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Beef special: Controlling worms and fluke at housing should be considered

Controlling worms and fluke at housing should be considered to reduce problems next spring. Sara Gregson reports...

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Beef special: Controlling worms and fluke at housing should be considered

Housing is a good time to sort out parasite problems in beef and dairy cattle, as they can be treated and cleared of infection before turnout next year, says Prof Jacqueline Matthews of the Moredun Research Institute and a member of the Control of Worms Sustainably knowledge transfer group.

 

She says: “There is a real risk of Type II ostertagiosis in youngstock this winter, following the summer drought and subsequent wet conditions across many parts of the country.

 

“This disease is caused by larvae of the stomach worm which are eaten in autumn as the days become shorter and temperatures fall. These larvae do not immediately develop into adult worms, as they would earlier in the season.

 

“The larvae hibernate for a few months until late winter, when they resume development after an, as yet unknown, trigger. The simultaneous emergence of a high number of stomach wall worms can cause acute disease, particularly in calves after their first season grazing. It can be fatal.”


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Prof Matthews suggests the best way to avoid this is to treat youngstock at housing with a Group 3 macrocyclic lactone (ML) product to kill off the inhibited Ostertagia larvae.

 

This will have the added benefit that calves will not contaminate pastures with worm eggs when they go out next year.

 

Adult cows should not require treatment for gut worms at housing, but they may benefit if they are in poor condition. Diagnostic aids, such as blood and milk tests, can help see if treatment is needed.

 

Farmers should talk to their vet or suitably qualified person about which tests are most suitable and the results of any that are carried out.

 

Liver fluke

 

There is no natural cattle immunity to liver fluke and all ages of stock can be at risk. It is important to look at several factors to assess whether treatment can be justified.

 

Has there been a history of infection on the farm? Have the animals been grazing wet, muddy areas where intermediate host mud snails live? What do liver fluke forecasts such as those produced by the National Animal Disease Information Service, predict?

Prof Matthews says: “The overall burden of liver fluke on pasture will be much lower in areas which suffered drought conditions this summer. But it is dangerous to assume this applies to all farms or even to all areas of a farm.

 

“In dry years, infective stages of liver fluke will be concentrated around permanently wet patches, such as drinking points, which of course is where the animals congregate too.”

 

Prof Matthews urges farmers to take an informed decision as to whether to treat for liver fluke and to test to see if treatment is necessary.

 

She says: “Testing can help avoid any needless treatments of animals which are not harbouring liver fluke. This saves time and money and helps protect the few medicines available to combat this parasite.”

 

Liver fluke treatments target different ages of the parasite so it is important to check the datasheet details of products being used. In dairy cattle, it is also crucial to check milk withdrawal dates as these differ greatly between products.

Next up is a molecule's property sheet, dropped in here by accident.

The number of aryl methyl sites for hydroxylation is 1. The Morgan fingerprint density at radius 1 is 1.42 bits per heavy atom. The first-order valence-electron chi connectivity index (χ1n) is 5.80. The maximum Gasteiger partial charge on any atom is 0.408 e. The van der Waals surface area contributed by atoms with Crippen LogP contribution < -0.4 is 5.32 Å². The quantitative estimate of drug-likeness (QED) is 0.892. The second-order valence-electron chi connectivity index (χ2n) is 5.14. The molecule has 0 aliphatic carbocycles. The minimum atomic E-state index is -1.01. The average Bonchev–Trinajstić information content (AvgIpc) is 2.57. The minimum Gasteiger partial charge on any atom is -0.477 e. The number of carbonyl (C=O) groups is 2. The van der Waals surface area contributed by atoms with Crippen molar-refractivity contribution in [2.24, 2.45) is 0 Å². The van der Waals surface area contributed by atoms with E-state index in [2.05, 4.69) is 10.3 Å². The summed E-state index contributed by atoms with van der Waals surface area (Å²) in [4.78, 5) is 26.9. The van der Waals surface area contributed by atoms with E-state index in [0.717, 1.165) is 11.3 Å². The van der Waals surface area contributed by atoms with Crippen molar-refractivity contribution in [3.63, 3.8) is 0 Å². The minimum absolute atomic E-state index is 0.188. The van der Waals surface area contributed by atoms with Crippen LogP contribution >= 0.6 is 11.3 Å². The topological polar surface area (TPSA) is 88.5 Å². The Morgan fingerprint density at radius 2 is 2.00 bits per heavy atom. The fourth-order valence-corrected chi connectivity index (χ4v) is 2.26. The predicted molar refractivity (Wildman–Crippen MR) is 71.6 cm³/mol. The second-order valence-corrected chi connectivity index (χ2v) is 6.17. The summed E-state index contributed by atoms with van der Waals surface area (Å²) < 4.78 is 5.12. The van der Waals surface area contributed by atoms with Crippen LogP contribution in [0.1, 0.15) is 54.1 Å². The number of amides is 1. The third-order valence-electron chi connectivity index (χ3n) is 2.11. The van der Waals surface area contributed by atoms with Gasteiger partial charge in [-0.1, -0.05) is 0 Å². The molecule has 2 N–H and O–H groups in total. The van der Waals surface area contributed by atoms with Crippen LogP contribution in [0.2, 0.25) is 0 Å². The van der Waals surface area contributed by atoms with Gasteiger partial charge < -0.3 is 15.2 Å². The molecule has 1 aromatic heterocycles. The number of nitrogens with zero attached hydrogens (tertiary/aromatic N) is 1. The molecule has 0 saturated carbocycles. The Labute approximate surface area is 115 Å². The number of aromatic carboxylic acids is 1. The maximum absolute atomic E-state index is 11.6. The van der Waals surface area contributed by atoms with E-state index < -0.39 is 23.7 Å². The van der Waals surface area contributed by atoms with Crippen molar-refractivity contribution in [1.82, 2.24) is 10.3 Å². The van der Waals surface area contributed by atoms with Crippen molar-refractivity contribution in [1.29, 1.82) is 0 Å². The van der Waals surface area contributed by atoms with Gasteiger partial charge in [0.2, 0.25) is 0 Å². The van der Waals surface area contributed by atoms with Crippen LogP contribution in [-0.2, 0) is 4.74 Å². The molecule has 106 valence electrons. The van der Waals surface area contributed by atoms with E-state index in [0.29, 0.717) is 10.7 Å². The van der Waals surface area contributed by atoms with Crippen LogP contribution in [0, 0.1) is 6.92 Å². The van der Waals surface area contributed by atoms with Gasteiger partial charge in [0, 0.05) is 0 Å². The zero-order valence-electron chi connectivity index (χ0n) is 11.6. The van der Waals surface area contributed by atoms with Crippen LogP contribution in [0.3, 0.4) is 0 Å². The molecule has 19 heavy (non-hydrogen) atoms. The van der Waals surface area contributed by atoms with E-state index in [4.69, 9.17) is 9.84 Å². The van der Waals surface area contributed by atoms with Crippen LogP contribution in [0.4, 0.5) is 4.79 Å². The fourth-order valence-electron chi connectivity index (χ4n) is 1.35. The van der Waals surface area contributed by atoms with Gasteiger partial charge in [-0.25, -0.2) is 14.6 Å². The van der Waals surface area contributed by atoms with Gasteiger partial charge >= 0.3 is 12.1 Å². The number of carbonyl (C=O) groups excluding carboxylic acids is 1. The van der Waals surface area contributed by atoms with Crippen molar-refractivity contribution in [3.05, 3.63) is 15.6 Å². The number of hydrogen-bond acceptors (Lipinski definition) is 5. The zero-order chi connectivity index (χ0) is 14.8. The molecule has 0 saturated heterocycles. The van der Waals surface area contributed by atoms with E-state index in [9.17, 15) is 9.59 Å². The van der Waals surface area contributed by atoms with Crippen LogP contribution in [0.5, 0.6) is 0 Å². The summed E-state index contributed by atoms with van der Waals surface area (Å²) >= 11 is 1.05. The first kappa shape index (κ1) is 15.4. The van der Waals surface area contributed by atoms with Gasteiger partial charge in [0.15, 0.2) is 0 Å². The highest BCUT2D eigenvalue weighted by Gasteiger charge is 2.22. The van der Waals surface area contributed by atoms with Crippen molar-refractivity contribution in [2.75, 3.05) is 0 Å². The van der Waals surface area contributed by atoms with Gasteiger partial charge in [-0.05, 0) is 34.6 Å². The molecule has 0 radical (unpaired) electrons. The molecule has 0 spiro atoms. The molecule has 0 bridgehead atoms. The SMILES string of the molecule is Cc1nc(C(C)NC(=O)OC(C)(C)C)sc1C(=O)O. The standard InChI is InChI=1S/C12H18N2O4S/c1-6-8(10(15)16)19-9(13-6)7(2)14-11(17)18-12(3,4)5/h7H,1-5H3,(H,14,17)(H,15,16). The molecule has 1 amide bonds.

External parasites

 

When cattle are housed, watch out for signs of lice or mange mites, such as itching, hair loss and scaly lesions. Populations increase over winter when the animals’ coats are at their thickest.

 

Prof Matthews says: “If you see cattle itching ask the vet to take a sample to identify exactly what you are dealing with before deciding how to treat.

 

“Where there is a positive diagnosis, treat all the animals in the group as young calves housed closely together are likely to spread ecto-parasites quickly.”

IN THE FIELD: MARK JELLEY, NORTHAMPTONSHIRE

IN THE FIELD: MARK JELLEY, NORTHAMPTONSHIRE

Northamptonshire beef and arable farmer Mark Jelley runs a sucker herd of dairy-cross cows, which are mated to a continental beef bull. The progeny is finished and marketed through ABP, with 20 heifers also being sold to a local catering butcher.

 

Mr Jelley discusses worming with his vet at Towcester Farm Vets and it is part of the herd health plan. Faecal egg count testing has just started to help determine the need to treat.

 

Last year at housing the cows and youngstock were treated with a pour-on, a Group 3 ML clear product with ivermectin as its active ingredient. This controls roundworms, lungworm and ecto-parasites, such as mites and lice.

 

Mr Jelley says: “Pour-on products are quick and easy to apply. However, we are looking to broaden our product use in future to include other active ingredients and application methods.”

 

In spring, half the young heifers go back out to finish at remote pastures where cattle handling is difficult. This year these were given an injectable Group 3 ML clear product for roundworms and lungworm.

 

The other heifers were kept at home and not treated. They were monitored by weighing and having their growth rates checked regularly.

 

Mr Jelley says: “Historically we have not had a liver fluke problem, although two of the 45 animals showed up with active liver fluke damage in the latest slaughter reports.

 

“We have taken on some land on as Farm Business Tenancy, which has a stream running by it, so it could have been home to some infected mud snails. We have now fenced the stream and have piped drinking water into the field.”

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